Cancer refers to a large number of diseases characterized by an abnormal growth of cells, which end up stacking an alarming number of mutations. The WHO recognizes cancer as the leading cause of death worldwide, accounting for around 10 million deaths in 2020.
As such, September is the awareness month for multiple cancer types, including blood, ovarian, childhood, prostate, and thyroid cancer, among others. According to the American Cancer Society:
- Leukemia, a type of blood cancer, has accounted for nearly 24,000 deaths this year, and approximately 60,650 new cases were also reported.
- An estimated 10,470 children in the U.S under 15 years will be diagnosed with cancer in 2022. Excluding accidents, childhood cancer is the leading cause of death in children aged between 1-14.
- 2022 projections estimate nearly 19,880 women will receive an ovarian cancer diagnosis, and about 12,810 women will die from the disease. It is more common in white women than those of African descent and ranks fifth in cancer deaths among women.
It’s crucial to get tested for cancer. Early diagnosis is focused on detection in symptomatic patients to increase the odds of survival. Delayed cancer care lowers the chance of survival, increases medical costs, and results in medical complications. Cancer screening is one of the first steps in disease prevention.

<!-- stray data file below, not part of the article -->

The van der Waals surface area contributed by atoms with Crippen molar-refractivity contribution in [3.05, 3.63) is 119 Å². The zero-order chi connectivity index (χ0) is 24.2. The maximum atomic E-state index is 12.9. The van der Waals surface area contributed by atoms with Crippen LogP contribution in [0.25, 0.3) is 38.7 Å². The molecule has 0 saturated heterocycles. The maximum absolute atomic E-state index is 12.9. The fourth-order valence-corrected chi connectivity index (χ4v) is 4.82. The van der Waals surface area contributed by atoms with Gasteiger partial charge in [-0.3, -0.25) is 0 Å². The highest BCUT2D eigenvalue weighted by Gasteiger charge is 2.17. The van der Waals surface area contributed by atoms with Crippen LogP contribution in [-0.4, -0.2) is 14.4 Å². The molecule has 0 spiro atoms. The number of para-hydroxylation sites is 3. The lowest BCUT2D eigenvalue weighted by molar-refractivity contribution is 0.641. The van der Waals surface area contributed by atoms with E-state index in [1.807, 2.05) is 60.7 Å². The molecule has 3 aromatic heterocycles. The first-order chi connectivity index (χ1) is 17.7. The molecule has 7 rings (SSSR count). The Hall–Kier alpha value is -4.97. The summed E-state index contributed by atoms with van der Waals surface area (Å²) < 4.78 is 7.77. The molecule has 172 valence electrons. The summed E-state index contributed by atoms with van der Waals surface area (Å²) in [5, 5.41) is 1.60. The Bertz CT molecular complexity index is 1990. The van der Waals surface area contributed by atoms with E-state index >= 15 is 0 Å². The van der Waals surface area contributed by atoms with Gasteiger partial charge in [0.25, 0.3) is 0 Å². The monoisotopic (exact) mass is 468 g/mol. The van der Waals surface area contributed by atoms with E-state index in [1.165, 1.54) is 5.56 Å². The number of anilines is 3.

Oncologists and healthcare professionals typically order different blood tests to detect early signs of cancer. The blood is generally drawn by a phlebotomy technician or a medical assistant , medical professionals that assist doctors in hospitals and clinics.
Illinois Health Careers, An Allied Health care vocational college has initiated a new Phlebotomy Technician Program to train prospective students to work in hospitals, labs, blood banks, and other medical facilities. It’s also an approved testing center for the National Healthcare Association and provides certification training to students to sit for the CPT exam.